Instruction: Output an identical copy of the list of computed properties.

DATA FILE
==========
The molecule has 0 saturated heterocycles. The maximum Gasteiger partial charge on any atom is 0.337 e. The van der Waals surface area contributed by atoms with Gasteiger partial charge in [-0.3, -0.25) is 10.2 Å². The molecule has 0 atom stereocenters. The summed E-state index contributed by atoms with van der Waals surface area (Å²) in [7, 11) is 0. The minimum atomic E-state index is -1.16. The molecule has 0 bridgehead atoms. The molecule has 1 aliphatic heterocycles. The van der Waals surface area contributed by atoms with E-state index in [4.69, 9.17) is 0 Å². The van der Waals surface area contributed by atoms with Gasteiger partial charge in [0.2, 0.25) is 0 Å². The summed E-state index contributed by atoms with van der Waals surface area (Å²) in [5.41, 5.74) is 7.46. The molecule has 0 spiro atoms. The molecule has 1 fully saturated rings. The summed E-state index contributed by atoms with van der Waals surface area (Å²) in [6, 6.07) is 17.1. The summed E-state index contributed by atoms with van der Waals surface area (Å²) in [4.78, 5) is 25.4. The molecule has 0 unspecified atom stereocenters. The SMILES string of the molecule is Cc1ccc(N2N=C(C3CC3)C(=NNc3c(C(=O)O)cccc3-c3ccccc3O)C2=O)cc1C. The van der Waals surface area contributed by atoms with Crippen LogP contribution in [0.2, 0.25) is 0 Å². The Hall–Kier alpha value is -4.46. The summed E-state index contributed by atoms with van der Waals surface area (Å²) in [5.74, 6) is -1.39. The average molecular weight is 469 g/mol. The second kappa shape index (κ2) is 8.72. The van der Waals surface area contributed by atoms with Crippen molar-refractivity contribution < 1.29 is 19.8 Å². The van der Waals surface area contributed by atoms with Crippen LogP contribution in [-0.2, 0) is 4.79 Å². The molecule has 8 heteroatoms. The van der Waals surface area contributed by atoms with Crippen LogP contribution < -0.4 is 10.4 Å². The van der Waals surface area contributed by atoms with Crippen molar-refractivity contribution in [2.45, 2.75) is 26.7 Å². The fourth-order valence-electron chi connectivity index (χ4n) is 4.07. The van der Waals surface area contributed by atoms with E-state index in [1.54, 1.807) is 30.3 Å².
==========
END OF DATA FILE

The molecule has 0 saturated heterocycles. The maximum Gasteiger partial charge on any atom is 0.337 e. The van der Waals surface area contributed by atoms with Gasteiger partial charge in [-0.3, -0.25) is 10.2 Å². The molecule has 0 atom stereocenters. The summed E-state index contributed by atoms with van der Waals surface area (Å²) in [7, 11) is 0. The minimum atomic E-state index is -1.16. The molecule has 0 bridgehead atoms. The molecule has 1 aliphatic heterocycles. The van der Waals surface area contributed by atoms with E-state index in [4.69, 9.17) is 0 Å². The van der Waals surface area contributed by atoms with Gasteiger partial charge in [0.2, 0.25) is 0 Å². The summed E-state index contributed by atoms with van der Waals surface area (Å²) in [5.41, 5.74) is 7.46. The molecule has 0 spiro atoms. The molecule has 1 fully saturated rings. The summed E-state index contributed by atoms with van der Waals surface area (Å²) in [6, 6.07) is 17.1. The summed E-state index contributed by atoms with van der Waals surface area (Å²) in [4.78, 5) is 25.4. The molecule has 0 unspecified atom stereocenters. The SMILES string of the molecule is Cc1ccc(N2N=C(C3CC3)C(=NNc3c(C(=O)O)cccc3-c3ccccc3O)C2=O)cc1C. The van der Waals surface area contributed by atoms with Crippen LogP contribution in [0.2, 0.25) is 0 Å². The Hall–Kier alpha value is -4.46. The summed E-state index contributed by atoms with van der Waals surface area (Å²) in [5.74, 6) is -1.39. The average molecular weight is 469 g/mol. The second kappa shape index (κ2) is 8.72. The van der Waals surface area contributed by atoms with Crippen molar-refractivity contribution < 1.29 is 19.8 Å². The van der Waals surface area contributed by atoms with Crippen LogP contribution in [-0.2, 0) is 4.79 Å². The molecule has 8 heteroatoms. The van der Waals surface area contributed by atoms with Crippen LogP contribution < -0.4 is 10.4 Å². The van der Waals surface area contributed by atoms with Crippen molar-refractivity contribution in [2.45, 2.75) is 26.7 Å². The fourth-order valence-electron chi connectivity index (χ4n) is 4.07. The van der Waals surface area contributed by atoms with E-state index in [1.54, 1.807) is 30.3 Å².